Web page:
Each of the Bulldogs were in their first year playing for Moffat County.
For Powell, it was simply because she’s a freshman. As such, she’s still getting used to sports at the high school level, and part of what she’s anticipating at state is the newness of everything.
“I’m looking forward to meeting new people and playing on a new course,” she said. “I’ve tried some other sports before, but I think golf will be my main one.”
For freshman Cheuvront and sophomore Hafey, their first year as a Bulldog came after relocating.
Cheuvront’s father, Jeremy, took on the role of MCHS’s athletic director last summer, and after moving to Craig, she joined both the golf and soccer teams this spring.
“That’s been kind of stressful doing both of them,” she said. “For my first time golfing I think I did surprisingly well.”
Cheuvront last competed at Tiara Rado along with Hafey and Powell, though she and Laman teamed up for a scramble round with unofficial results.
“I did the majority of the driving in that one,” she said. “I’m pretty good with long and short, and there’s some areas to improve on both, but I can do them. My long game has gotten a lot better.”
Hafey just moved back to Northwest Colorado from North Dakota last fall.
“North Dakota is really flat, and there’s no trees there either. It’s just plain prairie,” Hafey said. “It’s not very pretty, and the wind there is a lot worse than in Craig. The winters there are pretty awful, like negative 50 degrees. It’s kind of nice not to have that anymore.”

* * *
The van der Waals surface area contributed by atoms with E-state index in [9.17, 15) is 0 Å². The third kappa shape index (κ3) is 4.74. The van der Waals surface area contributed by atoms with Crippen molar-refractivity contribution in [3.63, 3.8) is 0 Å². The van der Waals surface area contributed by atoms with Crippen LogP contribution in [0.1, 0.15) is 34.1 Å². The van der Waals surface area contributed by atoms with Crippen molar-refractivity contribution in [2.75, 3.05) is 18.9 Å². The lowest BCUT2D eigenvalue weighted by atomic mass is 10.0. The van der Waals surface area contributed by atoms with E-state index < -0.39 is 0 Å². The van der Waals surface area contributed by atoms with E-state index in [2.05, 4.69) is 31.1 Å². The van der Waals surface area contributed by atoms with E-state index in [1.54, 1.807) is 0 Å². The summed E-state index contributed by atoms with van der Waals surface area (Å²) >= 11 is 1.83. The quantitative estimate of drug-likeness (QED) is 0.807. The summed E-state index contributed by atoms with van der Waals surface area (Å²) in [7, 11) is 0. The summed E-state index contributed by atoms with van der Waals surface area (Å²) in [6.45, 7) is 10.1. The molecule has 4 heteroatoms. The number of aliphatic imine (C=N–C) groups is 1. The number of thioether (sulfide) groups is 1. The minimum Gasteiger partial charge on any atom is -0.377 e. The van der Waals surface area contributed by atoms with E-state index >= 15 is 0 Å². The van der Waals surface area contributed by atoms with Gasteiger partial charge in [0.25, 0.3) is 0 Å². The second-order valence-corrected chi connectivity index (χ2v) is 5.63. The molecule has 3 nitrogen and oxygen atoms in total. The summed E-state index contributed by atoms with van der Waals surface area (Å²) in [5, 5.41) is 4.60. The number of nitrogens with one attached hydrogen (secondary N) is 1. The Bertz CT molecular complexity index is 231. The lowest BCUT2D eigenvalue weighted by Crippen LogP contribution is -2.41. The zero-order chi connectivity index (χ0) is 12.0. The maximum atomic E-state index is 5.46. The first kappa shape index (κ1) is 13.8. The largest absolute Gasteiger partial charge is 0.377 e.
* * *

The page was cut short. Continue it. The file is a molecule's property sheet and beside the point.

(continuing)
With the Season D schedule starting in late April and pushing into June, Adams said there were benefits to the change.
“One thing that helped us this year, because we had three girls that hadn’t played much golf, it helped that we were able to actually get on the course, not have to practice in the gym. That definitely helped our progress,” he said.
Because of the season that went later than usual, Hafey was also playing an additional sport, joining multiple softball teams on the Front Range.
Between school ending and the regional golf event, she was at a softball tourney in Oklahoma and had to meet the rest of the group in Monte Vista after driving from the Sooner State.
Though MCHS does not have a CHSAA-sanctioned softball Hafey also hopes to compete with the Meeker team this fall. She’s already looking forward to next season when she will be able to focus on two different types of mechanics at separate times.
“You kind of have to learn to differentiate the kinds of swings,” she said of softball versus golf. “It’s definitely harder to try and mix the seasons like this.”
By virtue of her surname, Hafey is already part of a sports legacy at Moffat County, with uncle Kip a current coach and former athlete and cousins Ethan, Logan and Ian now multi-sport athletes at the school.
Even with family in town, relocating was tough but hardly impossible, she said.
“It was a tough change at first, but once school got back in session full-time it was really easy to get out and meet new people. Going out for golf really helped. It was an awesome experience, and I plan to do it the rest of my high school career,” she said. “Tim has been really great with all of us. He’s made the season really fun for us.”
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Seven miles along the side of Highway 318 as it passes through Sand Wash Basin will shortly be the location for a new fence.